Northcut, who turns 23 on Monday, is currently regarded by SoxProspects.com as the 60th-ranked prospect in Boston’s farm system. The Red Sox originally selected the Ohio native in the 11th round of the 2018 amateur draft out of Mason High School and swayed him away from his commitment to Vanderbilt University by signing him for $565,000.

In addition to the power he possesses from the right side of the plate, there is a fair amount of swing-and-miss in Northcut’s game as indicated by his 38.1% strikeout rate (fifth-highest in the Sally League) and 4.9% walk rate (third-lowest in the Sally League).

According to The Boston Globe’s Alex Speier, however, the Red Sox are not too concerned about Northcut’s strikeout tendencies since he is generally doing a quality job of swinging at the right pitches and staying away from the ones out of the zone.

“He’s missing some pitches that we think he can hit, but he’s doing a fantastic job not chasing,” hitting coordinator Reed Gragnani told Speier last month. “We can coach that. … If he gets better at making contact in the zone, even at an average rate in MLB or even at this level, then you’re talking about a premium power hitter that can hit .270 with the damage.”

With 20 home runs already under his belt, Northcut is fast-approaching Greenville’s single-season home run record of 24, which was set by outfield prospect Tyler Dearden, who is now with Double-A Portland, just last year.

It took Dearden 91 games and until September 12 to accomplish that feat. At the pace he is currently on, it will not take Northcut nearly as long to etch his name into Drive history.

(Picture of Nick Northcut: Gwinn Davis/Greenville Drive)

Red Sox prospect Nick Northcut has hit 6 home runs in first 13 games for High-A Greenville

Alongside fellow Greenville Drive teammates Alex Binelas and Ceddanne Rafaela, Red Sox prospect Nick Northcut currently leads the South Atlantic League in home runs with six of them on the young season.

Northcut hit two solo homers as part of a 2-for-4 day at the plate in High-A Greenville’s 10-6 loss to the Hickory Crawdads (Rangers affiliate) at L.P. Frans Stadium on Tuesday night.

Nearly three weeks into the 2022 minor-league season, the right-handed hitter finds himself batting .264/.328/.642 with two doubles, those six homers, 12 RBIs, seven runs scored, three walks, and 17 strikeouts over 13 games spanning 58 plate appearances.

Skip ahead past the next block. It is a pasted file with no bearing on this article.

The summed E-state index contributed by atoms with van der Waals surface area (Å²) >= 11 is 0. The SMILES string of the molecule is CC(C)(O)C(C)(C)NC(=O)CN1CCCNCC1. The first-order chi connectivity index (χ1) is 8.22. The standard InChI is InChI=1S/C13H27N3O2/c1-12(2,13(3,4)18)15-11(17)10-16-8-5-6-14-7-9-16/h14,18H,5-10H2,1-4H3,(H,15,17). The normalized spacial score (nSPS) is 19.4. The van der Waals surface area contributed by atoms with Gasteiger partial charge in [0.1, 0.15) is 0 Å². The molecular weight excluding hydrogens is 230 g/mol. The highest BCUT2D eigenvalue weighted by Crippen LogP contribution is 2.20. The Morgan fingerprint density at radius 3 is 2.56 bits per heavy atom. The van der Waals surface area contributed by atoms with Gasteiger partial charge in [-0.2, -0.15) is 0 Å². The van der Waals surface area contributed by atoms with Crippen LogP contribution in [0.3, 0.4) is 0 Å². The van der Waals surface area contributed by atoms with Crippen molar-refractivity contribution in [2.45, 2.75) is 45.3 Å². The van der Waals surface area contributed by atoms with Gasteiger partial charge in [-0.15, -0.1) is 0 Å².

Among qualified hitters in the South Atlantic League, Northcut ranks fourth in slugging percentage, 15th in OPS (.969), second in isolated power (.377), and 17th in wRC+ (148), per FanGraphs. Power is clearly a big part of the 22-year-old’s game, though his 5.2% walk rate and 29.3% strikeout rate are not nearly as encouraging.

Defensively, Northcut has seen playing time at both corner infield positions for the Drive so far this year. The 6-foot-1, 205 pounder has logged 70 innings at first base and 44 innings at the hot corner while committing a total of two errors.

A native of Mason, Ohio, Northcut was a highly-touted prospect coming out of William Mason High School when the Red Sox selected him in the 11th round of the 2018 amateur draft. He was committed to play college baseball at Vanderbilt University, but signed with Boston for an over-slot deal of $565,000. Since then, he has clubbed 26 home runs in 210 professional games and his raw power is probably his top carrying tool.

Northcut, who turns 23 in June, is not regarded by any major publication as one of the top prospects in the Red Sox’ farm system. He can, however, become eligible for the Rule 5 Draft for the first time this winter and is certainly making an early case for a spot on Boston’s 40-man roster come late November.

(Picture of Nick Northcut: Maddie Malhotra/Boston Red Sox)

Nick Pivetta allows two homers in second start of spring as Red Sox fall to Orioles, 8-5

The Red Sox fell to 6-2 in Grapefruit League on Thursday night following an 8-5 loss to the Orioles at Ed Smith Stadium in Sarasota. Their six-game winning streak has been met with a two-game losing streak.

Enrique Hernandez was one of the few regulars who made the trek to Sarasota for Thursday’s contest, and he made his impact felt right away by crushing a leadoff home run off Orioles starter Bruce Zimmermann to begin things in the first inning.

Hernandez’s first homer of the spring provided Sox starter Nick Pivetta with an early 1-0 lead. A red-hot Ryan Fitzgerald added on to that by clubbing a two-run shot off Zimmermann an inning later.

Fitzgerald’s team-leading fourth big fly of the spring gave Pivetta an even bigger lead to work with, but the right-hander ran into some trouble in the bottom of the second.

After retiring the side in order in the first, Pivetta — to no fault of his own — allowed the first batter he faced in the second in Anthony Santander to reach base via a throwing error committed by Fitzgerald. Pivetta then issued a one-out walk to Ramon Urias before surrendering two runs on a pair of RBI knocks off the bats of Jorge Mateo and Kelvin Gutierrez.

An inning later, Baltimore knotted things back up at three runs apiece when Ryan Mountcastle took Pivetta deep to right-center field for a solo homer. Urias did the very same in the fourth to give the O’s their first lead of the evening at 4-3.